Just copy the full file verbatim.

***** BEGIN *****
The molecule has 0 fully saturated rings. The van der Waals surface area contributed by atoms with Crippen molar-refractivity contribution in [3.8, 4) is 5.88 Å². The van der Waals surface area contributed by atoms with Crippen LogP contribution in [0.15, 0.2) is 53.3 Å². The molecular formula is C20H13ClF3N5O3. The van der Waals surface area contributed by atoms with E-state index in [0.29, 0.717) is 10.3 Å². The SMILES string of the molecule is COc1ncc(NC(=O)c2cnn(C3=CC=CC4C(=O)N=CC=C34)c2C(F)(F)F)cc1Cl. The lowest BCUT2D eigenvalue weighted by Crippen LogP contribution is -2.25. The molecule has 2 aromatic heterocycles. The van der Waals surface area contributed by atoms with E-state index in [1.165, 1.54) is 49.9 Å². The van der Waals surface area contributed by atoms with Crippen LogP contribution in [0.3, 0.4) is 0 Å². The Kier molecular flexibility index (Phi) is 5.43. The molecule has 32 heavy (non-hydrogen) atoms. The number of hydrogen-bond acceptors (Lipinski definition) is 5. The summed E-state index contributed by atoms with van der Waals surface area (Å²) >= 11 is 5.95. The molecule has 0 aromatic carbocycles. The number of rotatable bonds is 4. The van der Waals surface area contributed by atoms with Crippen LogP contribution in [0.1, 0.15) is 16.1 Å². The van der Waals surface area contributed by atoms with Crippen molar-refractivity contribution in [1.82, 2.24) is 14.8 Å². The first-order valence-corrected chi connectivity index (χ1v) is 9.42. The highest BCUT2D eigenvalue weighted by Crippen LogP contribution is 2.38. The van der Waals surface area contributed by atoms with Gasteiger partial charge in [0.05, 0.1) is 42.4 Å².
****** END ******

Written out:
The molecule has 0 fully saturated rings. The van der Waals surface area contributed by atoms with Crippen molar-refractivity contribution in [3.8, 4) is 5.88 Å². The van der Waals surface area contributed by atoms with Crippen LogP contribution in [0.15, 0.2) is 53.3 Å². The molecular formula is C20H13ClF3N5O3. The van der Waals surface area contributed by atoms with E-state index in [0.29, 0.717) is 10.3 Å². The SMILES string of the molecule is COc1ncc(NC(=O)c2cnn(C3=CC=CC4C(=O)N=CC=C34)c2C(F)(F)F)cc1Cl. The lowest BCUT2D eigenvalue weighted by Crippen LogP contribution is -2.25. The molecule has 2 aromatic heterocycles. The van der Waals surface area contributed by atoms with E-state index in [1.165, 1.54) is 49.9 Å². The van der Waals surface area contributed by atoms with Crippen LogP contribution in [0.3, 0.4) is 0 Å². The Kier molecular flexibility index (Phi) is 5.43. The molecule has 32 heavy (non-hydrogen) atoms. The number of hydrogen-bond acceptors (Lipinski definition) is 5. The summed E-state index contributed by atoms with van der Waals surface area (Å²) >= 11 is 5.95. The molecule has 0 aromatic carbocycles. The number of rotatable bonds is 4. The van der Waals surface area contributed by atoms with Crippen LogP contribution in [0.1, 0.15) is 16.1 Å². The van der Waals surface area contributed by atoms with Crippen molar-refractivity contribution in [1.82, 2.24) is 14.8 Å². The first-order valence-corrected chi connectivity index (χ1v) is 9.42. The highest BCUT2D eigenvalue weighted by Crippen LogP contribution is 2.38. The van der Waals surface area contributed by atoms with Gasteiger partial charge in [0.05, 0.1) is 42.4 Å².